PAUL STAINTON: Some great news for the South of the county this morning. Cambridge’s Biomedical Campus is to be the new global headquarters and research and development hub for the pharmaceutical giant AstraZeneca. About 1600 staff will be relocated to the city from Cheshire. About 300 will be coming up from London. It will also mean that staff at Medlmmune, the firm’s biologics research and protein engineering arm will move from their base south of the city to the campus near Addenbrookes. We can now speak to Dr Robert Winter. He’s the Director of the Eastern Academic Health Science Network. Morning Robert.
ROBERT WINTER: Good morning Paul.
PAUL STAINTON: A big deal for Cambridge this, isn’t it?
ROBERT WINTER: Absolutely. It’s terrific news, because by locating this facility on the Cambridge Biomedical Campus, AstraZeneca will be part of one of the largest bio-tech clusters outside the United States, linked to a population of around 4.8 million across the Eastern Academic Health Science Network.
PAUL STAINTON: It’s great news for that part of Cambridgeshire, but there’ll be other parts of Cambridge that will be slightly disappointed to have missed out.
ROBERT WINTER: Well I think that the decision is very good for AstraZeneca, and I think it’s very good for the Cambridge Biomedical Campus, because what it’s doing is it’s bringing together researchers with some of the world’s best scientists and clinicians, and that’s going to be of huge benefit for patients and for discovering new drugs that are going to have a big impact.
PAUL STAINTON: Why Cambridge? Why do you think they want to come here?
ROBERT WINTER: I think Cambridge is pre-eminent. It’s one of the world’s greatest research centres in terms of life sciences and bio-science. It arguably has already a cluster of research institutions on the site, which obviously include the Clinical School of the University of Cambridge, Addenbrookes, and the Rosie. The Cambridge Biomedical Campus also houses the Cancer Research UK, the newly opened Laboratory of Molecular Biology, and hopefully in the near future Papworth will be relocating to the Cambridge Biomedical Campus.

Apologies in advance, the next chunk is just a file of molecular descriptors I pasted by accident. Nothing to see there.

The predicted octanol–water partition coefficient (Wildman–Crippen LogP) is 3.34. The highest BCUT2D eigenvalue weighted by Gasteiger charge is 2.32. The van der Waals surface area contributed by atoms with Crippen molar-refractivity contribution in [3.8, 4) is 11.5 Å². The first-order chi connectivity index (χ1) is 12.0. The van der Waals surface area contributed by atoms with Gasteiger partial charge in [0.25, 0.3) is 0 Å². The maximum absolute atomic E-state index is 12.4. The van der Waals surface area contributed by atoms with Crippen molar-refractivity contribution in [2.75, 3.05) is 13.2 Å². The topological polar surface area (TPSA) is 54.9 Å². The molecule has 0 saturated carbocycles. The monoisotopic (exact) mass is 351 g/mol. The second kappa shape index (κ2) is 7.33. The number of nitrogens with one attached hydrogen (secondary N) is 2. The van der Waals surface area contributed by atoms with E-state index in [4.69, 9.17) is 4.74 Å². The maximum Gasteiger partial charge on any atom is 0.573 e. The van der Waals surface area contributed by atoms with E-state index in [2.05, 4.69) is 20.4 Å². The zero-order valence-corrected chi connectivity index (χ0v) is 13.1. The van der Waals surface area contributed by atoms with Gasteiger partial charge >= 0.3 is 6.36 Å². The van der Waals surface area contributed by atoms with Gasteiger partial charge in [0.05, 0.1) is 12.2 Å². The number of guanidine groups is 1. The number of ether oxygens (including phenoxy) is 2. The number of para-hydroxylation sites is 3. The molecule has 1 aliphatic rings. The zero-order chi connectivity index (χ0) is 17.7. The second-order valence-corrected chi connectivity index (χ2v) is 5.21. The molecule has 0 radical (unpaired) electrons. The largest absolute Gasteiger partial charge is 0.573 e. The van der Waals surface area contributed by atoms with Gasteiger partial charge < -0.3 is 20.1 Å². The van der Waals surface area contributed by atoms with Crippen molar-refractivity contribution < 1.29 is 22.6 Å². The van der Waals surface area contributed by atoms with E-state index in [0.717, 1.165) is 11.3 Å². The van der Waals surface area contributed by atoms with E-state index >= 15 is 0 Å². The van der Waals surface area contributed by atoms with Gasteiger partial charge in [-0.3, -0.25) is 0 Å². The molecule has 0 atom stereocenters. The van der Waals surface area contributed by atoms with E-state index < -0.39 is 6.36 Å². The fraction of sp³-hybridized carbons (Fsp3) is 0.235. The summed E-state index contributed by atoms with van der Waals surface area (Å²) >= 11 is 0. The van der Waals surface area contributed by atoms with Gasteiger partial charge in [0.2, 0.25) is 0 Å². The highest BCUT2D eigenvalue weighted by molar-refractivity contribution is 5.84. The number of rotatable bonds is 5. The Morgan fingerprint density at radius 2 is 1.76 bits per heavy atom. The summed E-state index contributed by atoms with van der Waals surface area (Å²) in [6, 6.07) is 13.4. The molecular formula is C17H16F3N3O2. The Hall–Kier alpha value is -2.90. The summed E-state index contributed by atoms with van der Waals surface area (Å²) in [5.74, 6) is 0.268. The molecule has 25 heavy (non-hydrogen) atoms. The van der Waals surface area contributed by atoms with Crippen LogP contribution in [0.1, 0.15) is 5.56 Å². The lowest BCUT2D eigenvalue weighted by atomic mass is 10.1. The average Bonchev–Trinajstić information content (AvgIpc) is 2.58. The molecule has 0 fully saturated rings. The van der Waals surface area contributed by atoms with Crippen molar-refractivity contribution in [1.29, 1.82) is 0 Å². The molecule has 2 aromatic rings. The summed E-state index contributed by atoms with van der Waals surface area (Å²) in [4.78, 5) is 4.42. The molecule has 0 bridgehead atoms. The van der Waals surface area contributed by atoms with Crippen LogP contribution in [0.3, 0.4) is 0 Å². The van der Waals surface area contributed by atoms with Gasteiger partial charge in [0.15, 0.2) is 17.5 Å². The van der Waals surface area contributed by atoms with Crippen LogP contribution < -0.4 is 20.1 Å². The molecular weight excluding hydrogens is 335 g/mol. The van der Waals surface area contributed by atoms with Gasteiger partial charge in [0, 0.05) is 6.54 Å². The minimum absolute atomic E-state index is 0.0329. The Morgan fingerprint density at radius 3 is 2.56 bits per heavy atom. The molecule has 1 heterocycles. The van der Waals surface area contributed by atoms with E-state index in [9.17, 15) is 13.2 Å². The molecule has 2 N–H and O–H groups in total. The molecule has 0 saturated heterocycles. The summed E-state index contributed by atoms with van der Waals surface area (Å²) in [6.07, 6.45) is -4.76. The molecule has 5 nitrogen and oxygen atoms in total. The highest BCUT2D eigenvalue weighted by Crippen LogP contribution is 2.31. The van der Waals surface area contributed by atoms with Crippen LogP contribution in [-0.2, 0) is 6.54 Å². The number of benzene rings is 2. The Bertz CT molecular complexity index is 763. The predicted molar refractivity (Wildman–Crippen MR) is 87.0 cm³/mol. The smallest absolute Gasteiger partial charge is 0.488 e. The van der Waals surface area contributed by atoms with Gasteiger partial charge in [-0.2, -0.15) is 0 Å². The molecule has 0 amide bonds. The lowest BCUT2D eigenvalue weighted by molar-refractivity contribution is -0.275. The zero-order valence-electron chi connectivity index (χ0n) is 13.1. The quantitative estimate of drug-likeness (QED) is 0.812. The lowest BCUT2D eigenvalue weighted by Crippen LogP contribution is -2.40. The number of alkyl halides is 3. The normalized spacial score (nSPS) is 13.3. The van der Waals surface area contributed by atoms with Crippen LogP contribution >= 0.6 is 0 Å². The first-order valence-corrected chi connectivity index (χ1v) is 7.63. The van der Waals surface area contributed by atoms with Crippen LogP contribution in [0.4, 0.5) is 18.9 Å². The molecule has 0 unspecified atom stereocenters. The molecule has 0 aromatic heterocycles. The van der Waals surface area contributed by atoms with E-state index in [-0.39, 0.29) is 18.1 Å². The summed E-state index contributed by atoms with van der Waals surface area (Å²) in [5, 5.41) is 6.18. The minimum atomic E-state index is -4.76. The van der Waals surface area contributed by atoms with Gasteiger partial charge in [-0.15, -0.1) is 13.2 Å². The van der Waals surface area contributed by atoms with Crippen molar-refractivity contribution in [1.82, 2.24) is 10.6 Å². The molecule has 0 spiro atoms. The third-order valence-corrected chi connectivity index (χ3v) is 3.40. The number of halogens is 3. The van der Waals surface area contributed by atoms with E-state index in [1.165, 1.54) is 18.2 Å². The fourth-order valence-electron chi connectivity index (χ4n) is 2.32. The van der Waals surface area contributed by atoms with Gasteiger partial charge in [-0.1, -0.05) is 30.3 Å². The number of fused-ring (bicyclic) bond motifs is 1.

PAUL STAINTON: Economically, we hear about all these jobs coming to Cambridge, but it’s essentially moving people here. So economically, will it have a major financial impact on the city?
ROBERT WINTER: Well I think it will, because obviously there’s the investment of £330 million into the building. As you’ve already mentioned, about 1,600 people will be relocating here. But as a global centre of bio-science, life sciences, the impact on UK PLC is likely to be huge.
PAUL STAINTON: And in terms of the jobs, what exactly, for those that don’t know AstraZeneca, what do they do?
ROBERT WINTER: I think that what they are planning to do is to bring small molecule and biologics research, so a very substantial research presence, aligned with their headquarters as well. So one’s got a combination of research and industry enterprise there.
PAUL STAINTON: And obviously there’ll be jobs come off the back of this for local people, I would think, as well, won’t there?
ROBERT WINTER: Absolutely.
PAUL STAINTON: There’ll be all sorts of support jobs as well. Thank you Robert, much appreciated. That’s Robert Winter, Director of the Eastern Academic Health Science Network. Some absolutely fantastic news for Cambridge. £330 million worth of investment as they move to the Cambridge Biomedical Campus next to Addenbrookes there. And obviously that will create quite a bit of finance coming into the city, and also some local jobs as well.